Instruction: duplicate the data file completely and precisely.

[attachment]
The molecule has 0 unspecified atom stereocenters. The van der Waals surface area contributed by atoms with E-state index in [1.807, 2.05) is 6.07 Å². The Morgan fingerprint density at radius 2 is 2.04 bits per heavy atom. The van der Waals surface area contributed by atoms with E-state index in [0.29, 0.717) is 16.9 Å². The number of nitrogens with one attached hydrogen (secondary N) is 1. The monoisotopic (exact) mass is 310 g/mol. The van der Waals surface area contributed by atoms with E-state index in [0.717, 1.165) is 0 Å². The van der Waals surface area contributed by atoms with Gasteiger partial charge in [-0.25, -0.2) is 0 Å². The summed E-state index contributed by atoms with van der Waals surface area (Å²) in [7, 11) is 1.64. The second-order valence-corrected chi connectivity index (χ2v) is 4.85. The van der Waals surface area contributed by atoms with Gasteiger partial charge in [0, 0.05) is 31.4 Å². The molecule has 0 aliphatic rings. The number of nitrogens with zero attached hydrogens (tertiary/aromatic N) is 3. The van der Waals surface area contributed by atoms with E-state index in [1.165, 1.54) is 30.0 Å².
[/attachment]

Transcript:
The molecule has 0 unspecified atom stereocenters. The van der Waals surface area contributed by atoms with E-state index in [1.807, 2.05) is 6.07 Å². The Morgan fingerprint density at radius 2 is 2.04 bits per heavy atom. The van der Waals surface area contributed by atoms with E-state index in [0.29, 0.717) is 16.9 Å². The number of nitrogens with one attached hydrogen (secondary N) is 1. The monoisotopic (exact) mass is 310 g/mol. The van der Waals surface area contributed by atoms with E-state index in [0.717, 1.165) is 0 Å². The van der Waals surface area contributed by atoms with Gasteiger partial charge in [-0.25, -0.2) is 0 Å². The summed E-state index contributed by atoms with van der Waals surface area (Å²) in [7, 11) is 1.64. The second-order valence-corrected chi connectivity index (χ2v) is 4.85. The van der Waals surface area contributed by atoms with Gasteiger partial charge in [0, 0.05) is 31.4 Å². The molecule has 0 aliphatic rings. The number of nitrogens with zero attached hydrogens (tertiary/aromatic N) is 3. The van der Waals surface area contributed by atoms with E-state index in [1.165, 1.54) is 30.0 Å².